In American Express Co. v. Italian Colors Restaurant, the Supreme Court ruled 5-3 against businesses who objected to being required to accept American Express debit and credit cards along with the company's charge card.
The merchants had tried to band together in court to sue American Express, while the credit-card company wanted to move the case to arbitration to deal with the cases one by one.
At first glance, it looked like American Express had a point: The contract between the merchants and the credit-card company had said explicitly that there was no right for a class-action arbitration. Lower courts, however, had waived this provision seeing as how it was too costly for the merchants to pursue their cases one by one — the merchants couldn't effectively pursue their rights unless they banded together.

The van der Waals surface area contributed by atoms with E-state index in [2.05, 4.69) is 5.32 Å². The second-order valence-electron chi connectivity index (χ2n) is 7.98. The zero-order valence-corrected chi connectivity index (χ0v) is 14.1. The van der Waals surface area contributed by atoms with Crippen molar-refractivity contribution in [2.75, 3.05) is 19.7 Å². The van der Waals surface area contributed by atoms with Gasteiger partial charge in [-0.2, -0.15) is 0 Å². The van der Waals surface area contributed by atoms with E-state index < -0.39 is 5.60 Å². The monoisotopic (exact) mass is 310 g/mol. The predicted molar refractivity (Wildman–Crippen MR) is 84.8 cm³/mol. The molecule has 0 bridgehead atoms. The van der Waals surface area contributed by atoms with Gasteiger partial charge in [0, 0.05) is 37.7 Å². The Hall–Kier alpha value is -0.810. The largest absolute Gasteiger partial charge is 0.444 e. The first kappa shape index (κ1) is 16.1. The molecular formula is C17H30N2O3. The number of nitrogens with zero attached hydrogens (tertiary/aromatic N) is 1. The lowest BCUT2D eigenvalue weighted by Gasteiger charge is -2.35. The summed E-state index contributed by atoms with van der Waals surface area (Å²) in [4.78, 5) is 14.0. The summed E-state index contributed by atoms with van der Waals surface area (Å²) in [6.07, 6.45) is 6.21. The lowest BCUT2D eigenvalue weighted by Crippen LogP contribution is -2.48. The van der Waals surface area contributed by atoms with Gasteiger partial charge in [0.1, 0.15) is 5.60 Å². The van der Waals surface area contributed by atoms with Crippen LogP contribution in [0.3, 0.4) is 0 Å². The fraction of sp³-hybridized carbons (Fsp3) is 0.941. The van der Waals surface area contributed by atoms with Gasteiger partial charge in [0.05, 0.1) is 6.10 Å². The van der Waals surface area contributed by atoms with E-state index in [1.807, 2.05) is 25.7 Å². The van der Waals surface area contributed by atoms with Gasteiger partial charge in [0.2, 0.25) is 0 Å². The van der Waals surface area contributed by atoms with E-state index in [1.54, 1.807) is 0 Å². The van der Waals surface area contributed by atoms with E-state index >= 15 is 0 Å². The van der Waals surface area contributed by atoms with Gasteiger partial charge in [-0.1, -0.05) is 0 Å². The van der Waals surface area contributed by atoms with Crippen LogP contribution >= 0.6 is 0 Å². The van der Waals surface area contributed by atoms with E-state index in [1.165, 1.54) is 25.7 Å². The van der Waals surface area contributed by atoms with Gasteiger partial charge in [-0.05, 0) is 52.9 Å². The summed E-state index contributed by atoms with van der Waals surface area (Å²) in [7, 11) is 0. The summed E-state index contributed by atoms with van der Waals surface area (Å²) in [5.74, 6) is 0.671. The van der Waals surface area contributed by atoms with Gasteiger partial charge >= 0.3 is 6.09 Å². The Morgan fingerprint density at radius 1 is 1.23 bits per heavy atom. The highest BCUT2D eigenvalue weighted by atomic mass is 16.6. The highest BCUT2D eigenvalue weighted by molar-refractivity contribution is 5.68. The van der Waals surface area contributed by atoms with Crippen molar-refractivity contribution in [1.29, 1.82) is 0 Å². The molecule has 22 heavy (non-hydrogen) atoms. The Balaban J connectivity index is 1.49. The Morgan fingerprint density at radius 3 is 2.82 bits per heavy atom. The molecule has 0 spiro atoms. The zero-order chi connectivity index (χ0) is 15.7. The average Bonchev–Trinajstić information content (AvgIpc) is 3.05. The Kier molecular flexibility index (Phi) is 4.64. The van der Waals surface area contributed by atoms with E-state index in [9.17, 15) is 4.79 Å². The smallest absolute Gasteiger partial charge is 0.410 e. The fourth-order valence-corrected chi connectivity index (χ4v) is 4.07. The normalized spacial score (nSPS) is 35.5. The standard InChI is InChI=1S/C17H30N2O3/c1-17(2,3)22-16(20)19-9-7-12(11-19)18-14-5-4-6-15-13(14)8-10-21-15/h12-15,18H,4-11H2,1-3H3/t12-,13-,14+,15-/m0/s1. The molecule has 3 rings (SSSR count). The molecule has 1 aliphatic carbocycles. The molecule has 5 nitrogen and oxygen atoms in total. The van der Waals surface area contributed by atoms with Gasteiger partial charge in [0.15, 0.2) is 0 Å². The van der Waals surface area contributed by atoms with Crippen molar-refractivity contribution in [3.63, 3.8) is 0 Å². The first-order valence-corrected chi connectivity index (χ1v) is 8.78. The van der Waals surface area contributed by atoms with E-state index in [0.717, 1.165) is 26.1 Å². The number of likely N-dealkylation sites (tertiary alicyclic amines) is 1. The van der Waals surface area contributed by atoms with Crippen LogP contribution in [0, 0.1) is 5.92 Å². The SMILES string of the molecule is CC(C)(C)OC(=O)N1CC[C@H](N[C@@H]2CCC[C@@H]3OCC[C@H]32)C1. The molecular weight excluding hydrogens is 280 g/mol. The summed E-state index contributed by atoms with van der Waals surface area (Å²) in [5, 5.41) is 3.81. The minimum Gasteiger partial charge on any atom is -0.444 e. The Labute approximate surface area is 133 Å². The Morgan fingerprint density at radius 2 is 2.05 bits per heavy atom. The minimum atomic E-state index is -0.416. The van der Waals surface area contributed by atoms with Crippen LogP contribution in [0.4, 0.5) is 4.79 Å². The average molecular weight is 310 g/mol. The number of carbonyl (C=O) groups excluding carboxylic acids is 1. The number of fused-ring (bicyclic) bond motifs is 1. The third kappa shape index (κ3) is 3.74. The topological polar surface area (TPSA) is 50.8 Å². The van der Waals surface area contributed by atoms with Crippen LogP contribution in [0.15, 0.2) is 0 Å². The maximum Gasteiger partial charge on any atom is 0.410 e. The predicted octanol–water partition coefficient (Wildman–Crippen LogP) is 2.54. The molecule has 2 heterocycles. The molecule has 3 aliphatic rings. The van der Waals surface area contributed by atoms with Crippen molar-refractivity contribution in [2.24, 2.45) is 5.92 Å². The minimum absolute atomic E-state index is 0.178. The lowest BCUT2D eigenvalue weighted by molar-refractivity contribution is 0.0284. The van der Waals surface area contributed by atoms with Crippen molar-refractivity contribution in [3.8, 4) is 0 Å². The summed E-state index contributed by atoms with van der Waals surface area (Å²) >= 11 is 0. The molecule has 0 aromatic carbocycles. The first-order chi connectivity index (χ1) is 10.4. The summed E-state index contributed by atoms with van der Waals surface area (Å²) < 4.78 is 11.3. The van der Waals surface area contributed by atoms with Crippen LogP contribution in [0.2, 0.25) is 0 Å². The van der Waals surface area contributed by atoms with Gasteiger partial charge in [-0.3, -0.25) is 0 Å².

But the Supreme Court decision, written by Antonin Scalia, ruled in favor of American Express and argued that there was no basis for waiving this provision. Here's how Scalia's opinion phrases its main holding: "The [Federal Arbitration Act] does not permit courts to invalidate a contractual waiver of class arbitration on the ground that the plaintiff’s cost of individually arbitrating a federal statutory claim exceeds the potential recovery."
"In Plain English," writes Tom Goldstein of SCOTUSblog, "this means that if you have a contract with a business in which you agree to arbitrate a dispute but it says you can't get together with other plaintiffs in a 'class action,' that contract will be enforced, even if it may be too expensive for you to pursue your own claim given what you might win."